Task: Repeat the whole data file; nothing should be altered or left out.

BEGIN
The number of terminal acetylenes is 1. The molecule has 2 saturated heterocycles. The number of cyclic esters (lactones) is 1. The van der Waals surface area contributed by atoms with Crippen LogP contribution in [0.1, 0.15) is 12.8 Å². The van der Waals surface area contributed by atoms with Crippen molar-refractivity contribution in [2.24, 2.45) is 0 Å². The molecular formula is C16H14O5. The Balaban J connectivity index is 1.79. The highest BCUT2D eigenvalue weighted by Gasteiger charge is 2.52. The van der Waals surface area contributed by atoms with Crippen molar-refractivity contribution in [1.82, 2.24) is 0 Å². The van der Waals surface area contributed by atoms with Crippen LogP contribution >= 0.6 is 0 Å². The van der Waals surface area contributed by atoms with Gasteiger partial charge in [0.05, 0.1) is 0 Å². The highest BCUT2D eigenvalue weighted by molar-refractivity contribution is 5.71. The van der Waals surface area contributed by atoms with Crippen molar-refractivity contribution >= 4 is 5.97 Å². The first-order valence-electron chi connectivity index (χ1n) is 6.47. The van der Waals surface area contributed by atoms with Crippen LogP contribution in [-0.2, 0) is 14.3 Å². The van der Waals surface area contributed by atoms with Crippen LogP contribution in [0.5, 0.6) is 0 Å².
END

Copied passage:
The number of terminal acetylenes is 1. The molecule has 2 saturated heterocycles. The number of cyclic esters (lactones) is 1. The van der Waals surface area contributed by atoms with Crippen LogP contribution in [0.1, 0.15) is 12.8 Å². The van der Waals surface area contributed by atoms with Crippen molar-refractivity contribution in [2.24, 2.45) is 0 Å². The molecular formula is C16H14O5. The Balaban J connectivity index is 1.79. The highest BCUT2D eigenvalue weighted by Gasteiger charge is 2.52. The van der Waals surface area contributed by atoms with Crippen molar-refractivity contribution in [1.82, 2.24) is 0 Å². The van der Waals surface area contributed by atoms with Crippen LogP contribution >= 0.6 is 0 Å². The van der Waals surface area contributed by atoms with Gasteiger partial charge in [0.05, 0.1) is 0 Å². The highest BCUT2D eigenvalue weighted by molar-refractivity contribution is 5.71. The van der Waals surface area contributed by atoms with Crippen molar-refractivity contribution >= 4 is 5.97 Å². The first-order valence-electron chi connectivity index (χ1n) is 6.47. The van der Waals surface area contributed by atoms with Crippen LogP contribution in [-0.2, 0) is 14.3 Å². The van der Waals surface area contributed by atoms with Crippen LogP contribution in [0.5, 0.6) is 0 Å².